Initially, ICICLE is tasked with addressing complex societal challenges in the areas of smart foodsheds, precision agriculture and animal ecology, which will drive the institute’s research and workforce development agenda. This includes: 1) empowering plug-and-play AI by advancing five foundational areas—knowledge graphs, model commons, adaptive AI, federated learning and conversational AI; 2) providing a robust cyberinfrastructure capable of propelling AI-driven science (CI4AI), solving the challenges arising from heterogeneity in applications, software and hardware, and disseminating the CI4AI innovations to use-inspired science domains; 3) creating new AI techniques for the adaptation/optimization of various CI components (AI4CI), enabling a virtuous cycle to advance both AI and CI; 4) developing novel techniques to address cross-cutting issues including privacy, accountability and data integrity for CI and AI; and 5) providing a geographically distributed and heterogeneous system consisting of software, data and applications orchestrated by a common application programming interface and execution middleware. Overall, ICICLE will shore up next-generation AI cyberinfrastructure.
“It will transform today’s AI landscape,” said Division Director of Data Enabled Scientific Computing at SDSC Amit Majumdar, principal investigator (PI) of the SDSC sub-award, who is charged with CI development and integration with research facilities. “SDSC and UC San Diego researchers are involved in various research topics including education and workforce development, knowledge graphs, adaptive AI, high-performance model training and more.”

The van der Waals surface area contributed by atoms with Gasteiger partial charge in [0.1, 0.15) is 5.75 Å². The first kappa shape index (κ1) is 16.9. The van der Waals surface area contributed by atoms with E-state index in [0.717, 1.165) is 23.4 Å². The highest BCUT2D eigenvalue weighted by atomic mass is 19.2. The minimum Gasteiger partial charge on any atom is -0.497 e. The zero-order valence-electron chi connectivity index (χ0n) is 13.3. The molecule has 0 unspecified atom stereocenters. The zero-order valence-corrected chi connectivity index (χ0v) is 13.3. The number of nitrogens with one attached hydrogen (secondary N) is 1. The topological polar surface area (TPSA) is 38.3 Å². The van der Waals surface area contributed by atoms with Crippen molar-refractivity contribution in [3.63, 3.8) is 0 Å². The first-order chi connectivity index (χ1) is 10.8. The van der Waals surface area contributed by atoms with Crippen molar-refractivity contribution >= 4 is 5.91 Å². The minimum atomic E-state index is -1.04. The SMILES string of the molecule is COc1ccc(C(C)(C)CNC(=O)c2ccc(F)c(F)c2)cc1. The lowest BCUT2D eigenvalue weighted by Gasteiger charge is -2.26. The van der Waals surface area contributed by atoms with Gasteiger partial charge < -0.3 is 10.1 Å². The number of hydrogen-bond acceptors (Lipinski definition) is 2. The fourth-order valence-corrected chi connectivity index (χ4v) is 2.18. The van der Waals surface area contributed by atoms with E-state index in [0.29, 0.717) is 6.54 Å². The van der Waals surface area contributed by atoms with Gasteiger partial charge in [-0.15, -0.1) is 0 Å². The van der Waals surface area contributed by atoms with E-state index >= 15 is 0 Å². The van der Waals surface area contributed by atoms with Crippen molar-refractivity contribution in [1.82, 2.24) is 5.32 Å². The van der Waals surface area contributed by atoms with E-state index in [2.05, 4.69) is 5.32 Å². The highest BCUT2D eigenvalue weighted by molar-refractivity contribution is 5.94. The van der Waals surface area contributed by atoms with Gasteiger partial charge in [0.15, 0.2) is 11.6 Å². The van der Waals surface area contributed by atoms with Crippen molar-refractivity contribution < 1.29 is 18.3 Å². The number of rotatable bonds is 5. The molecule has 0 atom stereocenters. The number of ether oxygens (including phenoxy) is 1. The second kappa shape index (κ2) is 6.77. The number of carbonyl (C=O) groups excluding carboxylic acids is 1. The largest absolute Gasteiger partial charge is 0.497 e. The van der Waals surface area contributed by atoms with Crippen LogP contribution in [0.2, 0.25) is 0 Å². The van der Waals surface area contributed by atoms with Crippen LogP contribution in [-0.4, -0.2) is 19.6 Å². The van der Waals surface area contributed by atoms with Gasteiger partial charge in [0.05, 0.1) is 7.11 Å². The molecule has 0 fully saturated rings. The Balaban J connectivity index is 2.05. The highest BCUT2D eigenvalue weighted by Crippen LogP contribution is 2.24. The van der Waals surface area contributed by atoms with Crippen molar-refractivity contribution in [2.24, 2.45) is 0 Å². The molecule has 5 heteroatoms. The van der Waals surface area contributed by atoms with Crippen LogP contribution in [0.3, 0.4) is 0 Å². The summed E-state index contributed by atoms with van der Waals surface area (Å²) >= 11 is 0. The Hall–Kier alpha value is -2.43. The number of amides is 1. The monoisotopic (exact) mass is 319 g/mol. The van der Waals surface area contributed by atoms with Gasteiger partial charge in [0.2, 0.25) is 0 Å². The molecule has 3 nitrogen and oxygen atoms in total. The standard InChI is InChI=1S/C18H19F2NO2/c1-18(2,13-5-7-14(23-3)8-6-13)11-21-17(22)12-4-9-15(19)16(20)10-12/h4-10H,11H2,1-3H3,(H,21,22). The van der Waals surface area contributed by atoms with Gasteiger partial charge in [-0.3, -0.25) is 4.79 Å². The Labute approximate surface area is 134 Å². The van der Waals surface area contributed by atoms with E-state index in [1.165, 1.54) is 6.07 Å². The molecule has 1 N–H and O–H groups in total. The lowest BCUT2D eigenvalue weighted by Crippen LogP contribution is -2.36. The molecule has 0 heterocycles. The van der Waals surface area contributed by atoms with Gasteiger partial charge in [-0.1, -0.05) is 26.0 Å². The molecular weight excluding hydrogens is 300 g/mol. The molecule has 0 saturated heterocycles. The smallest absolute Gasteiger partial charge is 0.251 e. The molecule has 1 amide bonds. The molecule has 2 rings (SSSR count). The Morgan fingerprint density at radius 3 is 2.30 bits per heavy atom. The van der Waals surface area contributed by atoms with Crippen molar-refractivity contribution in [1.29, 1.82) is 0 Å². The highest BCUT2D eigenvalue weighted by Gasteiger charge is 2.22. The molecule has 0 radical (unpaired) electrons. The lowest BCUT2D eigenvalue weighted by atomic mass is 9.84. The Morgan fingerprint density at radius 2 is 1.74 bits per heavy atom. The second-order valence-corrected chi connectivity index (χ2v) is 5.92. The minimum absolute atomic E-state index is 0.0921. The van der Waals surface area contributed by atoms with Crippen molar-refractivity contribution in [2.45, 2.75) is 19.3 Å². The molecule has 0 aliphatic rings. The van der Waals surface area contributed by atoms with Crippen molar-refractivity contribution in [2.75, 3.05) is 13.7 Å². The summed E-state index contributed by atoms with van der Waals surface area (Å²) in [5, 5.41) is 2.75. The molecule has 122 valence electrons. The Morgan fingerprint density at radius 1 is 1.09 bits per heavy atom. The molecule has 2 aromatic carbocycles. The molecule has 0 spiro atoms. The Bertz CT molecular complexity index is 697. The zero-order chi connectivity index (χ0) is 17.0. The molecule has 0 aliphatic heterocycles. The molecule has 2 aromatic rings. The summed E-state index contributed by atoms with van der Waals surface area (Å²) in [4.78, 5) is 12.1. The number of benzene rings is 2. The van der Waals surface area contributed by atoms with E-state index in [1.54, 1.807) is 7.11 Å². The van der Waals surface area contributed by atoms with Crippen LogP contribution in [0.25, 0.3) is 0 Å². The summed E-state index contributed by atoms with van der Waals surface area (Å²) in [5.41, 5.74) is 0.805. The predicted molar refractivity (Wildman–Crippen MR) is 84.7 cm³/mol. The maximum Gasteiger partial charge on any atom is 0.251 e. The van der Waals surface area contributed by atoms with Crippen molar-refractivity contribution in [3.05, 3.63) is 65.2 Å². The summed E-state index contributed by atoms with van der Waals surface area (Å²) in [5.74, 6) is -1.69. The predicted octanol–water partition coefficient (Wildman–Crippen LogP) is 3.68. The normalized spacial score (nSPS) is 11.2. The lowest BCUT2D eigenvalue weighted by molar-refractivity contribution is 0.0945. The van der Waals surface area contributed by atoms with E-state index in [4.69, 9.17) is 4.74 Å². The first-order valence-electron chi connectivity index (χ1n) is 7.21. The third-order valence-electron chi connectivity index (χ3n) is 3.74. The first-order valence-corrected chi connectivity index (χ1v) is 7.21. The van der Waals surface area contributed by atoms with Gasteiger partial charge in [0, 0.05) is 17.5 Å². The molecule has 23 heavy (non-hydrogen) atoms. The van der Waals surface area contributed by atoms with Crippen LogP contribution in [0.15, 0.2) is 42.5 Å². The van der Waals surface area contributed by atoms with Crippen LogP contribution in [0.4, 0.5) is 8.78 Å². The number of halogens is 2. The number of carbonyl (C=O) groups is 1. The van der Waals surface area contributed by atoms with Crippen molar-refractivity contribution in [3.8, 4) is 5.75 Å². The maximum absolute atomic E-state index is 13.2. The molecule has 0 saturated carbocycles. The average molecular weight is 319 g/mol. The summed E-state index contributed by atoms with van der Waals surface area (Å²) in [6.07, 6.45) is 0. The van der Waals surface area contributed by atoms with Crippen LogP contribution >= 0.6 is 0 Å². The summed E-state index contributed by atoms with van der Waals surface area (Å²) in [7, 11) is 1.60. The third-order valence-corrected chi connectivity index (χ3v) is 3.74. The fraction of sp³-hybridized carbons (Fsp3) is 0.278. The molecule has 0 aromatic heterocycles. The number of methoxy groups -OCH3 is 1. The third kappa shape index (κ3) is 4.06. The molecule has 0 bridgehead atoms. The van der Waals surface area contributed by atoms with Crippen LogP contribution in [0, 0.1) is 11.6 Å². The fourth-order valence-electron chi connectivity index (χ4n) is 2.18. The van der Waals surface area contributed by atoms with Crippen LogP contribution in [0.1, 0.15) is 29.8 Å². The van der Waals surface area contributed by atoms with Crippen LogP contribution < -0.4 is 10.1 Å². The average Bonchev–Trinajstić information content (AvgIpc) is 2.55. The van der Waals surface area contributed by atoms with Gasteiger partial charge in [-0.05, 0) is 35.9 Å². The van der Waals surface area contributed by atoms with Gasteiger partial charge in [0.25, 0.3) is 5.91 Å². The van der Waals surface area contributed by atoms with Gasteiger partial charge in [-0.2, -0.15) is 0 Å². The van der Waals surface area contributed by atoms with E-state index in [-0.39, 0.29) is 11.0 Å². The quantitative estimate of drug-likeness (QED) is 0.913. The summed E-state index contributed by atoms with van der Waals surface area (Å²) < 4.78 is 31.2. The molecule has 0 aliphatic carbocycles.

Additionally, ICICLE’s advanced and integrated edge, cloud and high-performance computing (HPC) hardware and software CI components simplify the use of AI, making it easier to address new areas of inquiry. In this way, ICICLE focuses on research in AI, innovation through AI and accelerates the application of AI.
Notably, ICICLE is building a diverse STEM workforce through innovative approaches to education, training and broadening participation in computing that ensure sustained measurable outcomes and impact on a national scale—supporting a pipeline from middle- and high-school students to practitioners. As a nexus of collaboration, ICICLE promotes technology transfer to industry and other stakeholders, as well as data sharing and coordination across other NSF AI institutes and federal agencies. As a national resource for research, development, technology transfer, workforce development and education, ICICLE is creating a widely usable, smarter, more robust and diverse, resilient and effective CI4AI and AI4CI ecosystem.
“ICICLE will enable a transparent and trustworthy national infrastructure for an AI-enabled future, addressing pressing societal problems and enabling decisions for national priorities,” said PI and Professor and Distinguished Scholar of Computer Science at the Ohio State University Dhabaleswar Panda. “ICICLE will grow new generations of workforce and incubate innovative companies, with sustained diversity and inclusion at all levels.”
The 11 new AI Research Institutes add to the seven AI Institutes funded with $140 million by NSF in 2020. The AI Institutes, led by NSF in partnership with the U.S. Department of Agriculture National Institute of Food and Agriculture (USDA-NIFA), U.S. Department of Homeland Security (DHS), Google, Amazon, Intel and Accenture, will act as connections in a broader nationwide network that will pursue transformational advances in a range of economic sectors, and science and engineering fields.
Source: UC San Diego